HBO’s 'House of the Dragon' breathes fire into Chattanooga's Jalic Blades sales

Staff photo by Olivia Ross / Chris Beasley, owner of Jalic Blades, discusses different items on the walls on August 23, 2022. Jalic Blades has world-exclusive rights to manufacture replica weapons from George R.R. Martin's 'A Song of Ice and Fire' and 'Game of Thrones.'

HBO estimates that its Sunday night premiere of "House of the Dragon" was watched by about 10 million people. More than a few of them might have visited Chris Beasley's website.

"Our website traffic quadrupled Sunday night," said Beasley, whose Chattanooga-based Jalic Blades makes and sells merchandise from multiple television series such as HBO's "Game of Thrones," which had a 73-episode run from 2011 to 2019 and is one of the most popular TV series of all time. "House of the Dragon" is a "Thrones" prequel.

Beasley, a Michigan native, said he's become "kind of like the sword guy for Hollywood" as a result of his association with George R.R. Martin, author of the "Song of Ice and Fire" book series on which "Game of Thrones" was based. Beasley said he won the "Ice and Fire" merchandising rights the old-fashioned way.

"I just e-mailed George," Beasley recalled. "It was 2006. I was 25, still in Michigan, running my internet business. I'd read the series three times, and I knew the swords from the books would sell well – people who buy swords tend to be book readers.

"I was told George appreciated my Midwestern forthrightness," Beasley said. "He picked me, and I'm eternally grateful. ["Thrones"] blew up and became the biggest show in the history of television."

Beasley said his initial licensing deal with Martin was for 10 years. Sixteen years later, in addition to "Thrones" and "Dragon," Beasley said Jalic Blades makes and sells merchandise from shows including Amazon's "Wheel of Time" and Netflix's "The Last Kingdom."

He said Jalic will soon offer "jewelry, 'magical' items and statues," from the shows and films with which he's affiliated. But swords and armor have gotten his business this far, he said.

From "House of the Dragon," the king's sword, "Blackfyre," and the prince's sword, "Dark Sister," are likely to become big sellers.

And Beasley said one blade stands alone as Jalic's runaway top seller - "Longclaw," wielded by "Jon Snow," a main character in "Thrones."

"More than everything else combined," Beasley said. "['Snow'] wears the sword in almost every scene."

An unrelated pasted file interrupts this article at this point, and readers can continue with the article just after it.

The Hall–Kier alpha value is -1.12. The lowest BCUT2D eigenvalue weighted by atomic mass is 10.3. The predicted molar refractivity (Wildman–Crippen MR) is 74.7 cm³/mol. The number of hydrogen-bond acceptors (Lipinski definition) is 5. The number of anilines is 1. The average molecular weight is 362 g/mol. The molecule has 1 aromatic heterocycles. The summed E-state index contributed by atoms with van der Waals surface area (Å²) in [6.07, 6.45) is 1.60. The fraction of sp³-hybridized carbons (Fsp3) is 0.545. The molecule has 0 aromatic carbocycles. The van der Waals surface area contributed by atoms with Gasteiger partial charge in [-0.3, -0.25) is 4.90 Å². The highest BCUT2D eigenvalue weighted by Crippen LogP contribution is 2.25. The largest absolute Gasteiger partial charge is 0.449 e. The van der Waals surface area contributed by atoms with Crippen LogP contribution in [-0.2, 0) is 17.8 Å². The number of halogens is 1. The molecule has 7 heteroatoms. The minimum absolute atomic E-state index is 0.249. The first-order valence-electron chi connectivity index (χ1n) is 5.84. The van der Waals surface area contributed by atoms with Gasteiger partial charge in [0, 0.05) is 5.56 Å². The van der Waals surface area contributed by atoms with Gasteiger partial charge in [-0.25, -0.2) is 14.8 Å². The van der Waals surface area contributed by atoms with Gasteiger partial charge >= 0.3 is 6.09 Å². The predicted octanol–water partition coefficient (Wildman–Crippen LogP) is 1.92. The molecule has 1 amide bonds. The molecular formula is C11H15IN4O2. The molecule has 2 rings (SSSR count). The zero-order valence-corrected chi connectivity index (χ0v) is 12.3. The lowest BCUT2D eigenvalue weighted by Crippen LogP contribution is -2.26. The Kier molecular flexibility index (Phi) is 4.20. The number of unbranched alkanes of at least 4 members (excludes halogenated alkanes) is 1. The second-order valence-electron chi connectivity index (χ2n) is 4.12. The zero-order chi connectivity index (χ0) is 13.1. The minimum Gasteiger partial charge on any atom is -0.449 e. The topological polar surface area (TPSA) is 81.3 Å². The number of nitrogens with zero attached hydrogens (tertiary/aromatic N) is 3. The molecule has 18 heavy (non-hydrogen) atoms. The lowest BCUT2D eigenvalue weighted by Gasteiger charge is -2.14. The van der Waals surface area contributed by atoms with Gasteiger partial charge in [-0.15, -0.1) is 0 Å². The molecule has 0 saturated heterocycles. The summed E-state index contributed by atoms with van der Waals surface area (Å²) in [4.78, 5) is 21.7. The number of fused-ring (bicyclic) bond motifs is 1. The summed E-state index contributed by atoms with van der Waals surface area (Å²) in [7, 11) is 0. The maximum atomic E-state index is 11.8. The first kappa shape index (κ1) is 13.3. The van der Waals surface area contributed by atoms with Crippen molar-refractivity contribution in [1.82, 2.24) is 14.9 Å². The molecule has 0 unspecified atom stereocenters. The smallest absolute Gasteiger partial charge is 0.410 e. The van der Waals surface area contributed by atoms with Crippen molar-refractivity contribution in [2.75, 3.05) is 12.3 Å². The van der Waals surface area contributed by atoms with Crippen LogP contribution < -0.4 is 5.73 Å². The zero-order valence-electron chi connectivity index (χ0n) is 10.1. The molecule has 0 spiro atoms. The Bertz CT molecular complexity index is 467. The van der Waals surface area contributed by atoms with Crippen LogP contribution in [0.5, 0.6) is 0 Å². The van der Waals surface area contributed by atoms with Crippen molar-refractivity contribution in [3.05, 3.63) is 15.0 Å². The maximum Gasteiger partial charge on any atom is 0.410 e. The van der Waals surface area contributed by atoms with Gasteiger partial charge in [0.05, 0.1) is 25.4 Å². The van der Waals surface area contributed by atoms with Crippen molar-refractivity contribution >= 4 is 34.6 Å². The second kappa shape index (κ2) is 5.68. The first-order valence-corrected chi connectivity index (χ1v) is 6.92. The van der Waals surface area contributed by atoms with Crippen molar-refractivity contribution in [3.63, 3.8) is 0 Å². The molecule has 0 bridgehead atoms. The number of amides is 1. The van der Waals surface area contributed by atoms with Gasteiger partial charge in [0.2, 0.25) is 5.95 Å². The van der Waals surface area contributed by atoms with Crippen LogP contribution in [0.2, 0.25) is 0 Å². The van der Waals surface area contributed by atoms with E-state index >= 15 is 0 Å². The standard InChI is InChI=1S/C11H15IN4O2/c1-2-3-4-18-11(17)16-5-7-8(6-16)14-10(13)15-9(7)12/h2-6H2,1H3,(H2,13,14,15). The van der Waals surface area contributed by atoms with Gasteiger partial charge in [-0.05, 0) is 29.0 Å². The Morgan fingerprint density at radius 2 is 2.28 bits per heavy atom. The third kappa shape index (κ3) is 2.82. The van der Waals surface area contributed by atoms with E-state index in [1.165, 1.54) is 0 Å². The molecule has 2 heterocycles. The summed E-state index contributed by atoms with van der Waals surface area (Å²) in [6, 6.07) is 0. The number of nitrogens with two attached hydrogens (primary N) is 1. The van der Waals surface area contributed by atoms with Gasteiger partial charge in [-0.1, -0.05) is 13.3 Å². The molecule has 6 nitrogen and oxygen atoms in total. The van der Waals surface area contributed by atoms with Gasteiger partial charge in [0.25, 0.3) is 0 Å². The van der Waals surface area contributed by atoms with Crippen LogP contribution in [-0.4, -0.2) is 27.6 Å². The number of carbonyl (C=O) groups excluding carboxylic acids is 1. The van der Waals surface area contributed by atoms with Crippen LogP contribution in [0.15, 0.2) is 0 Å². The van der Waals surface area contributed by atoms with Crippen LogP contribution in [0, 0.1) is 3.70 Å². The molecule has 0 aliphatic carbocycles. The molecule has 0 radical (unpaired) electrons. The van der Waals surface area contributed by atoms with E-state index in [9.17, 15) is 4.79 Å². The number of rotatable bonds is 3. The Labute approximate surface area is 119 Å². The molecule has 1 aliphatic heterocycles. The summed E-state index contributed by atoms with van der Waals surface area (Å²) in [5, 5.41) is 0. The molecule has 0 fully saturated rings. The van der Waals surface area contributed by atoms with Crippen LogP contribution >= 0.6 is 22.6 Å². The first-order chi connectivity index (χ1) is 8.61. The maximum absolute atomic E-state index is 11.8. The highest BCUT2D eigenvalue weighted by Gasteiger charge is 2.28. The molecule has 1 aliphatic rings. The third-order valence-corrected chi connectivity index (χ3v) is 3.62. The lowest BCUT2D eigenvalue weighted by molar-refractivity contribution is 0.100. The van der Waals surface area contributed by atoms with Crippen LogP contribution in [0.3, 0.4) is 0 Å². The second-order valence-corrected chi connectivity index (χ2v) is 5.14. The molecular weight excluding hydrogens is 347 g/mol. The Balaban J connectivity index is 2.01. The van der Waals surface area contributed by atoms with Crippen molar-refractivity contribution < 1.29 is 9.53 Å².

Beasley declined specifics regarding sales figures, but said traffic driven by "Dragon" rivaled the peak it hit as "Thrones" wound down. But he said sales "plummeted" shortly after that show concluded.

"When the final ['Thrones'] season came out, it was bananas," he said, "but within three months of hitting that peak, sales dropped by 90 percent.

"Those are the vagaries of this business – it can be very erratic," he said. "As a business owner, you need to plan for those times. I'd built a lot of inventory in 2019, so I didn't have to replace much. The lull lasted longer than I thought, but we were fortunate to have the resources to get through it."

Looking forward, Beasley is optimistic that it might be a while before he's forced to do any more lull-planning.

"It's lovely that 'House of the Dragon' is such a success and so good," he said. "I believe this show will probably pass the popularity of 'Game of Thrones' and win Emmy awards.

"And I believe sales from this show will meet or surpass [those of 'Thrones'], and that's longevity for my business," Beasley said.

The only drawback, Beasley said, is that it could be a year before he has "Dragons" merchandise in stock.

"What I need to get [manufacture] going is reference material - very good pictures, specs or the actual swords in hand," he said.

"HBO would have to have given me behind-the-scenes access a year ago, but that wasn't going to happen after the script leaks at the end of 'Game of Thrones,' so you've just got to kind of suck it up," Beasley said.

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